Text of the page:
I should have discarded two outdated rules years ago: never go with strangers or a guide. Here’s to a growth mindset at the Sunrise Hut with eight strangers and guides, Rob Coppolillo and Nino Guagliano.
It had been years, well over a decade, since I’d taken a deep breath and treated myself to a hut trip. I assure you, but I will spare you the details; I also needed to exhale. While raising two kids, I did the occasional traverse during those years but focused more on practicality: big efforts in a single push.
That is not what I signed up for when I booked a trip at the Sunrise Lodge in early January. I signed up for a catered and guided trip during which I could hopefully unplug and find happiness skiing amidst a group of 9-12 individuals, among which, I knew only one, IFMGA guide Rob Coppolillo.
Some would say I had two strikes against me. The first was inserting myself into a group of strangers. The second, which we’ll get to a bit later, was the atypically weak snowpack in Interior, B.C., which I explored with Grant Statham in an interview after returning from the trip.
Here’s what I’ll say about the group. My closest friends thought it a big gamble to go with strangers. They were wrong. If, at my age, I am unable to be flexible enough in my time, attitude, and willingness to grow; then I might as well keep myself cocooned in my echo chamber.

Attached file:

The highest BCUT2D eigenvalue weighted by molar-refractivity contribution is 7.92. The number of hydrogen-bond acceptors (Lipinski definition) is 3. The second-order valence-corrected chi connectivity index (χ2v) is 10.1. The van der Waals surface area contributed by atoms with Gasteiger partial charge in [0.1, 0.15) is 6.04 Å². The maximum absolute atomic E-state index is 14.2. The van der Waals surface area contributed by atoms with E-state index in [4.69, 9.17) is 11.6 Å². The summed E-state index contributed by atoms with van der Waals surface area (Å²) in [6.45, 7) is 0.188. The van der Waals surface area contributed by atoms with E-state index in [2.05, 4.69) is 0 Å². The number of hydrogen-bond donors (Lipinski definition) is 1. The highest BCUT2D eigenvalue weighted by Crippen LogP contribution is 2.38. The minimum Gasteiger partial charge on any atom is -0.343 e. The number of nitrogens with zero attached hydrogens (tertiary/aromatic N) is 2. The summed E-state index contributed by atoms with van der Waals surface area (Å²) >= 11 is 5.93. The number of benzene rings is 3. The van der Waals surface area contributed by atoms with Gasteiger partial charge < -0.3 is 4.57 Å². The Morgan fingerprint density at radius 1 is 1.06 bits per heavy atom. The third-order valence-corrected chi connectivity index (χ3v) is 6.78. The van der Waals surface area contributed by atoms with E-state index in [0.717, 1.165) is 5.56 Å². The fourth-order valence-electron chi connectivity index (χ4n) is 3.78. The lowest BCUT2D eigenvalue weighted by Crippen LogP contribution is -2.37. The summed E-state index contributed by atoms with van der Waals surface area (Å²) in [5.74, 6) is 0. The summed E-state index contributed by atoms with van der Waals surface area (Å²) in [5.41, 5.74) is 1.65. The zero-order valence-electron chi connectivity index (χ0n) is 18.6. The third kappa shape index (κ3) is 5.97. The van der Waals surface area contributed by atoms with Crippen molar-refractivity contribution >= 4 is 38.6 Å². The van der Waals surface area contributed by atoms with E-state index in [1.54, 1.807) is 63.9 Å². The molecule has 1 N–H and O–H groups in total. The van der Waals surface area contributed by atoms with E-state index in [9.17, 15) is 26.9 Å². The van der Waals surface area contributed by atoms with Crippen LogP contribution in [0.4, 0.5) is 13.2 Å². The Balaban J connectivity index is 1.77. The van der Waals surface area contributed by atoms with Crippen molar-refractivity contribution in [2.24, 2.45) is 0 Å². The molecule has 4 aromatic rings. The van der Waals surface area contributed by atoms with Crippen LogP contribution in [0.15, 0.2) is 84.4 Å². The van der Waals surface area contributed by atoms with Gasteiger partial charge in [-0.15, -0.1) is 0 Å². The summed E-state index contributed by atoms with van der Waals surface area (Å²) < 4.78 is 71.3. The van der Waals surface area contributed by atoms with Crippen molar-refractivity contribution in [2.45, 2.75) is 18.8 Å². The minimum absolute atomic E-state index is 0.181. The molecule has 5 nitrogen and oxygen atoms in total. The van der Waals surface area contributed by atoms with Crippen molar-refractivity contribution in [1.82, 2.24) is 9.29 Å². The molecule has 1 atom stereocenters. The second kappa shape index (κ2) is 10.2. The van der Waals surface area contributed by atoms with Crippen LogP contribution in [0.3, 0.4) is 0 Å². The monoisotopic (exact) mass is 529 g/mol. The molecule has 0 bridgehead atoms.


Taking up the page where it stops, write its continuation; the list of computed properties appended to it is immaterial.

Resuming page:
I strongly encourage folks to go on a guided trip with strangers. (Here’s the disclaimer: I am not advocating going into avalanche terrain unguided and with strangers. I want to be clear about that.)
Some still will say I lucked out. My reply is this: most folks in the ski and splitboard communities are good people and worthy of taking a chance on. Joe, my roommate from Missoula, was a keeper. And so were the seven other guests I want to invite for dinner, toast them over a beer, and wish them well. To be honest, I think I had one moment I would perceive as semi-mild friction with one of the other guests. That was early in the trip. I’m also unsure if this person thought there was friction. I should have asked.
The best ski run I took that week was the next to the last run, I think we were skiing north-facing snow. It was a plum line I could have taken farther than I did, and I still took it too far. As it was treed terrain and deep in the hills, we partnered up. I paired with the skier with the slickest mustache on the trip — the same individual I’d shared my perceived friction with.
We both skied aggressively in steepish terrain, made more forgiving by the deep snow. Drawn like itty bitty iron filings, we leapfrogged intermittently towards the magnet that was the valley bottom.
I’ll take the blame. We considerably overshot our agreed-upon stop point. When we hooted for a response from the group dispersed in the forest, we realized we had descended too far. My partner and I took a moment to revel in how supreme the moment was before breaking trail up towards the group. I shared that run with John, and I’m glad I did. It was a highlight.
Lesson learned; don’t be afraid to jump on a trip with strangers.
Not Outsmarting the Snow
I think I’m being accurate here when I state I’ve never been on a guided trip. When I was 19, I took a weekend course in North Conway, New Hampshire, focused on placing natural protection while rock climbing. That felt much more like a course than being guided.